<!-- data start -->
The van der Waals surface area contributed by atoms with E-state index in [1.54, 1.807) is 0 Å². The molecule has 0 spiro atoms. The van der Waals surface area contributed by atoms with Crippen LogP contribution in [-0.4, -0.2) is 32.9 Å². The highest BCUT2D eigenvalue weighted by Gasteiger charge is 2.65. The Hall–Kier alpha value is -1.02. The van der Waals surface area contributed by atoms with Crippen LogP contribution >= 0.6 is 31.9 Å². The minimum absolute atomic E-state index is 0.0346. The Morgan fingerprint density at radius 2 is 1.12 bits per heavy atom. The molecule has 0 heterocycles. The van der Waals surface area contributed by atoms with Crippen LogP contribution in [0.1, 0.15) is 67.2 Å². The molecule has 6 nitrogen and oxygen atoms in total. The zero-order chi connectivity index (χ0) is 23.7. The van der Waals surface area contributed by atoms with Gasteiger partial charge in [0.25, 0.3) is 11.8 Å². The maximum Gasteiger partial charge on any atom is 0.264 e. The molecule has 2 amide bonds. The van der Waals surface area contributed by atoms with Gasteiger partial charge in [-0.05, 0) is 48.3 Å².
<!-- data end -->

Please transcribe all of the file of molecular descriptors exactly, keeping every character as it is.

The van der Waals surface area contributed by atoms with E-state index in [1.54, 1.807) is 0 Å². The molecule has 0 spiro atoms. The van der Waals surface area contributed by atoms with Crippen LogP contribution in [-0.4, -0.2) is 32.9 Å². The highest BCUT2D eigenvalue weighted by Gasteiger charge is 2.65. The Hall–Kier alpha value is -1.02. The van der Waals surface area contributed by atoms with Crippen LogP contribution >= 0.6 is 31.9 Å². The minimum absolute atomic E-state index is 0.0346. The Morgan fingerprint density at radius 2 is 1.12 bits per heavy atom. The molecule has 0 heterocycles. The van der Waals surface area contributed by atoms with Crippen LogP contribution in [0.1, 0.15) is 67.2 Å². The molecule has 6 nitrogen and oxygen atoms in total. The zero-order chi connectivity index (χ0) is 23.7. The van der Waals surface area contributed by atoms with Gasteiger partial charge in [0.25, 0.3) is 11.8 Å². The maximum Gasteiger partial charge on any atom is 0.264 e. The molecule has 2 amide bonds. The van der Waals surface area contributed by atoms with Gasteiger partial charge in [-0.05, 0) is 48.3 Å².